Methods

  1. Top of page
  2. Summary
  3. Introduction
  4. Methods
  5. Results
  6. Discussion
  7. Acknowledgements
  8. References

Subjects

Potential subjects were solicited from the university environment. Selected subjects were required to be healthy, 18–35-year-old males or females without significant history of shift work or benzodiazepine use. Potential subjects using more than 250 mg of caffeine per day were excluded. Potential subjects who smoked more than one-half a pack of cigarettes per day or who could not easily tolerate laboratory stays where smoking would not be permitted were excluded. Selected subjects denied problems with their sleep. Specifically, they reported that their sleep latency was <30 min and that they were not bothered by frequent awakenings or early morning awakening. They did not usually take naps on weekdays. They reported that their usual time in bed on weekdays was between 7 and 9 h. Individuals meeting these criteria and expressing an interest in participating in the study were invited to the laboratory to complete a practice session on study tests before being scheduled for the study.

Time

All protocol and nap times cited in this paper were specified for a subject who normally went to bed at 23:00 hours and arose at 07:00 hours. Selected subjects normally went to bed on weeknights between 22:00 and 01:00 hours (mean 22:48 hours). Laboratory bed times and wake times were shifted to approximate normal weeknights for subjects (range 21:45–24:00 hours with a mean of 22:42 hours), but all nocturnal sleep periods were 8 h in length. Daytime testing and sleep latency tests were correspondingly moved to maintain similar circadian timing for all subjects on all nights.

Design

Subjects spent two non-consecutive nights, usually 1 week apart (median of 7 days), in the laboratory. On the following mornings, subjects remained at the laboratory where they took part in a sleep latency test protocol and performed brief computer tests. The daytime schedule is summarized in Table 1. Prior to the sleep latency test protocol, subjects were fed breakfast (caffeinated beverages were not available) and had the opportunity to use the bathroom (so that it would be unlikely that they would need to use the restroom again during the 2-h test protocol). Electroencephalograph (EEG) and electrocardiograph (EKG) were recorded throughout all of the sleep latency tests. EEG was also monitored to assure wakefulness throughout the Rest in Bed time.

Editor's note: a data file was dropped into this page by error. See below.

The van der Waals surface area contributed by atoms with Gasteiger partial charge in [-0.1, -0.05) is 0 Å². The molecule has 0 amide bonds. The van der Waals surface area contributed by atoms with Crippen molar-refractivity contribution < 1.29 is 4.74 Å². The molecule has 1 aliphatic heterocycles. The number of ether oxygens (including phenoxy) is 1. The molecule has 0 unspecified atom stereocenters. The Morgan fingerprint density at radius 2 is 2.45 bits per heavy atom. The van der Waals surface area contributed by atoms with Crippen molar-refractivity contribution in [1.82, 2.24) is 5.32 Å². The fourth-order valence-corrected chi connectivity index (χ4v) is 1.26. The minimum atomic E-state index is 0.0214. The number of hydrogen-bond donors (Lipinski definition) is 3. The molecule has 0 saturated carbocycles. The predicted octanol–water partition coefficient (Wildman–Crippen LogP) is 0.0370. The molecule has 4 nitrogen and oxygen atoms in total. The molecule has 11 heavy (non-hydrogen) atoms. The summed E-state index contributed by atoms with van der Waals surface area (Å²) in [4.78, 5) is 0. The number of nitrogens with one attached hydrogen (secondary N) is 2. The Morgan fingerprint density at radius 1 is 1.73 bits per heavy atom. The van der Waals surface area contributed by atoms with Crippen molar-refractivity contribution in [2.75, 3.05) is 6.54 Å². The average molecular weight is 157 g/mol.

Table 1.  Daytime schedule*
  1. *Seven of the subjects had their resting wake following the first night and six of the subjects had the Walk following the first night. Computer tests included a Visual Activation Scale and the Profile of Mood States.

07:00–07:30 hours Breakfast
8:55 hours Computer tests
9:00 hours Sleep latency test
9:20 hours A: Walk (5 minutes)/B: Rest in bed awake
9:30 hours Sleep latency test
9:50 hours Computer tests
10:00 hours Sleep latency test
10:20 hours Computer tests
10:30 hours Sleep latency test
10:50 hours Computer tests
11:00 hours Sleep latency test
11:20 hours End

On each day the baseline nap was followed by either a 5-min walk or 10 min of watching television while lying in bed. Immediately following the walk or watching TV, subjects were put in bed, and MSLT calibrations were performed. Lights were turned out and sleep latency tests began in 3–4 min. After the nap, subjects performed 5 min of computer tests (sleepiness and mood evaluations) at a desk in the bedroom and then were prepared for their next sleep latency test. A total of four sleep latency evaluations were performed following the Walk or Rest in Bed manipulation. Subjects normally did not leave the bedroom area (except for the single 5-min walk or possibly to go to the bathroom) during the course of the naps to minimize exposure to light, social interaction or other arousing events. Subjects were free to leave the laboratory at the end of the study (typically before noon).

Six of the subjects were randomly assigned to have the ‘Walk’ condition following the first night. The remaining subjects had the ‘Rest in Bed’ condition following the first night.